Our tops tips:

  • Fill your menu with at least ¾ EVERYDAY and no more than ¼ OCCASIONAL food or drink in each section of your menu.
  • Check portion sizes and that all OCCASIONAL foods have a Health Star Rating of 3.5 stars and above.

ACT and SA school canteens: limit AMBER options

A menu that meets the SA Right Bite strategy and ACT National Healthy School Canteen guidelines has:

  • No RED items, including no banned RED drinks.
  • More than 50% of GREEN items.
  • Less than 50% of AMBER items.

We recommend reducing the number of AMBER options in each section of your menu available by not serving all of the AMBER options everyday. Try removing the lower selling AMBER foods from the menu and limit them to two per section per day. For instance, instead of offering sausage rolls, chicken nuggets, pies, commercial pizza and instant noodles each day, split them up so they’re only offered on certain days of the week.

 

prepackaged hot foods for ease of operation, but these items should not be offered every single day. For instance, instead of offering sausage rolls, pies, chicken nuggets, lasagne, fried rice, beef and chicken burgers each day, split them up so they’re only offered on certain days of the week. Spreading the AMBER hot items across the week, limits the availability of unhealthier foods, but also makes preparing the meals much easier and streamlined for canteen staff.

 

 

5. Use your state/territory association to help plan your menu

Each state or territory generally has a body that supports and advises school canteens – In NSW, SA and ACT, it’s us. In most instances there is a policy/strategy/guideline that determines what food and drink can and cannot be sold in schools. Find out which organisation advises your state through our government policy page.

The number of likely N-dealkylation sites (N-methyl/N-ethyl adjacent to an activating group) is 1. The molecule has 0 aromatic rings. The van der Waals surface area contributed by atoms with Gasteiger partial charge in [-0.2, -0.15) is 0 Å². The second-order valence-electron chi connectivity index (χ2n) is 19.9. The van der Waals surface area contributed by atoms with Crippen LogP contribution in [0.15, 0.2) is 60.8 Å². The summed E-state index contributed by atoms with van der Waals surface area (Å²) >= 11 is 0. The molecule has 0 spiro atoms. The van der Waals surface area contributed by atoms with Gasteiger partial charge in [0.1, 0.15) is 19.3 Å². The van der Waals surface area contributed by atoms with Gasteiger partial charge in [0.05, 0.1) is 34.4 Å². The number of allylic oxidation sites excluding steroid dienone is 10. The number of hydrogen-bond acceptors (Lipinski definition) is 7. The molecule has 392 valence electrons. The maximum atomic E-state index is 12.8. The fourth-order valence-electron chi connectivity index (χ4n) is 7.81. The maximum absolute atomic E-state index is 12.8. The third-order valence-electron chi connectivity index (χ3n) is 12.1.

Don’t forget to look at the healthy canteen guidelines for your state to ensure you’re meeting the policies. And like our Facebook page to keep up with what’s going on in the world of kids nutrition, school canteens and healthy eating

Sample canteen menus

There are links to downloadable PDF versions of sample canteen menus for primary, high and combined (K-12) schools, for various types of canteens. They will give you some good ideas on how to shape your NSW canteen menu with at least ¾ EVERYDAY foods and drinks:

For ACT and SA schools, if you’d like to see a ‘before and after’ menu, one that has gone from RED and AMBER to GREEN, there is a working example here.

Pricing

Don’t forget, to run a successful canteen you need to be savvy at pricing. Make sure you charge enough for the items on your menu. Mark up will vary according to your canteens’ situation. Mark ups cover all expenses such as electricity and gas, wages and employment costs (if there are any), lease fee (if there is one), maintenance costs and profit, as well as the cost of the goods (goods and packaging).

The mark up you use is influenced by numerous factors, including canteen running costs and operating model, desired profit and any policy that may encourage the sale of healthier items. See the finance page for more information on menu pricing.